Text: On New Year’s Eve, dumplings are served for the close family members that passed away, such as grandparents or great-grandparents. Each person being commemorated will have an individual plate/bowl with utensils. Then, the family would call the family member and say, “It’s a new year, time to come home,” and then start eating the other portion of the dumplings.
On New Year’s Eve, my informant’s family will make and cook dumplings. Before she and her family eat the dumplings at midnight, they will use small bowls or plates to contain a small portion of the dumplings. She believes it’s a way to connect with the old family members since the new year is the time to gather with family. It is an essential part of her New Year, and she was surprised when I said I never heard of anything like that. According to my informant, she knows a few people who celebrate the New Year, like her family.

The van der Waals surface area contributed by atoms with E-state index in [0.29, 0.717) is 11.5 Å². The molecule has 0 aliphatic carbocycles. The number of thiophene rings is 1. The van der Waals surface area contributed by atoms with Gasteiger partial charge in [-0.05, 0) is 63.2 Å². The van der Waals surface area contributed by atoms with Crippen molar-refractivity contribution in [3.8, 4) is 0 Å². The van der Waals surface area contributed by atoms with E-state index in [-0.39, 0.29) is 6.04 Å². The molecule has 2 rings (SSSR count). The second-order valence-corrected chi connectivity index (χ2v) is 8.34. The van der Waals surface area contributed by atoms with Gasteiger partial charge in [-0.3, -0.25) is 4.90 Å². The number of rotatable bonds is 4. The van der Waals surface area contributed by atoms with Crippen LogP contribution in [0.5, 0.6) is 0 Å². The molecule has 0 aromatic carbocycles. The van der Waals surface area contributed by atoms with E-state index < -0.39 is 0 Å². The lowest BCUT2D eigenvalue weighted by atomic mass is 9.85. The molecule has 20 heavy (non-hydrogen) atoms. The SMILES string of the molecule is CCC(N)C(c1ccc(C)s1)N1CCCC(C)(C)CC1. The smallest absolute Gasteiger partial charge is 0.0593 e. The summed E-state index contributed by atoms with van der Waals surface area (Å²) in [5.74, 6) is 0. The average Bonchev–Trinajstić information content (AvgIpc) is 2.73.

Serving dumplings for deceased family members is symbolic of their continued presence and inclusion in the family celebration, even though they are no longer physically present. Inviting them to come home and eat with the living family members shows a belief in an afterlife and the importance of family ties, both in life and in death.
This tradition also reflects the value placed on family in Chinese culture. New Year is a time of reunion and coming together, and this ritual-like act emphasizes the importance of acknowledging and remembering those who have passed away. Continuing to include deceased family members in the celebration reinforces the idea that they are still a part of the family and not forgotten.
This tradition also highlights the importance of food and its role in Chinese culture. Food is not just something to eat but has symbolic meanings and cultural significance to Chinese people. In this case, dumplings are not just a delicious dish but also serve as a connection to the past and a way of honoring their loved ones.